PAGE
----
911 Calls

911 Calls a Priority with PhoneSuite Hotel Phone Systems

Hotel Phone System Emergency CallsThere has been a lot of press recently about a girl who tried to dial 911 from a hotel due to an emergency and could not get out. All PhoneSuite hotel/motel phone systems are designed with this capability in mind.

Whether the guest dials 9 first or not, a 911 call goes out. PhoneSuite systems are human-nature-aware and even our oldest platform knows that if a guest dials 9,911 or just 911, the call must go out – even if the room phone is “blocked” from making calls, a call to either 911 pattern (or to the front desk) always goes through.

911 calls centers follow protocols that guide callers through a sequence of questions to quickly obtain information necessary for dispatching the right responders to the right location. Call-takers may also provide instructions about what to do until help arrives

911 lines are designated for emergency calls, such as reporting a crime in progress, reporting a fire, or requesting an ambulance. Using 911 for non-emergency calls may delay help for people caught in real emergencies.

Calling connects you to the 911 call center closest to your home, based on the home address you enter in the Google Home app. This lets you quickly contact your local emergency services no matter where you are, even if you’re far away from home. may delay help for people caught in real emergencies.

The first known use of a national emergency telephone number began in the United Kingdom in 1937–1938 using the number 999, which continues to this day. In the United States, the first 911 call was made in Haleyville, Alabama in 1968 by Alabama Speaker of the House Rankin Fite and answered by U.S. Rep. Tom Bevill. In Canada, the 911 service was adopted in 1972, and the first 911 call occurred after the 1974 roll-out in London, Ontario.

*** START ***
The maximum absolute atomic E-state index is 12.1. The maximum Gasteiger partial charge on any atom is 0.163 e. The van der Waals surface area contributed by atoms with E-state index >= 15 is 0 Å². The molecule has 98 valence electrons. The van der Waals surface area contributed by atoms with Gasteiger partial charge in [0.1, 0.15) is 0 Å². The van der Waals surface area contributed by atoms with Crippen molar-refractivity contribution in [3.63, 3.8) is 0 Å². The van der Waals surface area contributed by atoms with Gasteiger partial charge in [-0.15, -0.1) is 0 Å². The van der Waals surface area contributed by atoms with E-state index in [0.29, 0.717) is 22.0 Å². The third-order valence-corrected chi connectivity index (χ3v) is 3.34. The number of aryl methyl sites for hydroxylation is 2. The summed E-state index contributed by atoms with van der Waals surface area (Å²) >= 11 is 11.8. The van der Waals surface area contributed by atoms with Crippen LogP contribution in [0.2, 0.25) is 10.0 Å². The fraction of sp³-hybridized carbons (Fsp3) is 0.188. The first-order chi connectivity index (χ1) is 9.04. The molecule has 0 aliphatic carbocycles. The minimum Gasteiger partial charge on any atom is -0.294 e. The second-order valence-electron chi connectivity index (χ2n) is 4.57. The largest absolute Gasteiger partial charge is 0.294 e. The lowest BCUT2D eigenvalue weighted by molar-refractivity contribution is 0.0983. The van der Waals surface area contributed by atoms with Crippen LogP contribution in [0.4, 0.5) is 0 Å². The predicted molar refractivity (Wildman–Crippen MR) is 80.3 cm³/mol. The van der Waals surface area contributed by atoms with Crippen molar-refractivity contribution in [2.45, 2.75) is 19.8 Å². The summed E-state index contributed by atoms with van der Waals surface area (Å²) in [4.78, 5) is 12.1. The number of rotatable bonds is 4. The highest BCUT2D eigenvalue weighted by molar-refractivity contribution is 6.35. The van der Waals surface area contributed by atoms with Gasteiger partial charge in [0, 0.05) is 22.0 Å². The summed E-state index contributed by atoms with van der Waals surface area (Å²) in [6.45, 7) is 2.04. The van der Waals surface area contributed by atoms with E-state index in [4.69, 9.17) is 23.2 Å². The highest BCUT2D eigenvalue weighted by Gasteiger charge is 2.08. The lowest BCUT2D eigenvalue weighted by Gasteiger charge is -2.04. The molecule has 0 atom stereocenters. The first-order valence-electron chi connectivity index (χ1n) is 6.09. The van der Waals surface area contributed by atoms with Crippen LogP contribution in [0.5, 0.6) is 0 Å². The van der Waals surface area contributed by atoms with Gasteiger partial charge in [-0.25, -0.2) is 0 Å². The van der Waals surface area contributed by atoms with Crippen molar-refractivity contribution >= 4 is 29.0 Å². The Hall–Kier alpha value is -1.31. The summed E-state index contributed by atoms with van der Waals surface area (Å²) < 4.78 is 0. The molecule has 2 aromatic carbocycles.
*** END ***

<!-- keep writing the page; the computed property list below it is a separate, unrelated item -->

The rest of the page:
In the United States, the push for the development of a nationwide American emergency telephone number came in 1957 when the National Association of Fire Chiefs recommended that a single number be used for reporting fires. The first city in North America to use a central emergency number was the Canadian city of Winnipeg, Manitoba in 1959, which instituted the change at the urging of Stephen Juba, mayor of Winnipeg at the time. Winnipeg initially used 999 as the emergency number but switched numbers when 9-1-1 was proposed by the United States.

When a guest dials 911 (or 9,911), the front desk console begins to flash an alarm and displays “911 dialed from room xxxx”.  This does not stop until a staff member acknowledges and clears the alarm.  Hotel policy will dictate whether or not staff should go to the room, or stay clear of the room until authorities arrive, but they will always know which room dialed the emergency number.

When a guest (or staff member) dials 911 and all phone lines are in use, PhoneSuite systems will drop a non-emergency call to give priority to the emergency call and ensure it goes out.  The only type of call that will not be dropped in order to “steal” the phone line is another emergency call already in progress. For example, hotel wing is on fire, 10 guests call 911 at the same time.

If you have any additional questions about PhoneSuite hotel phone system safety features, please contact us.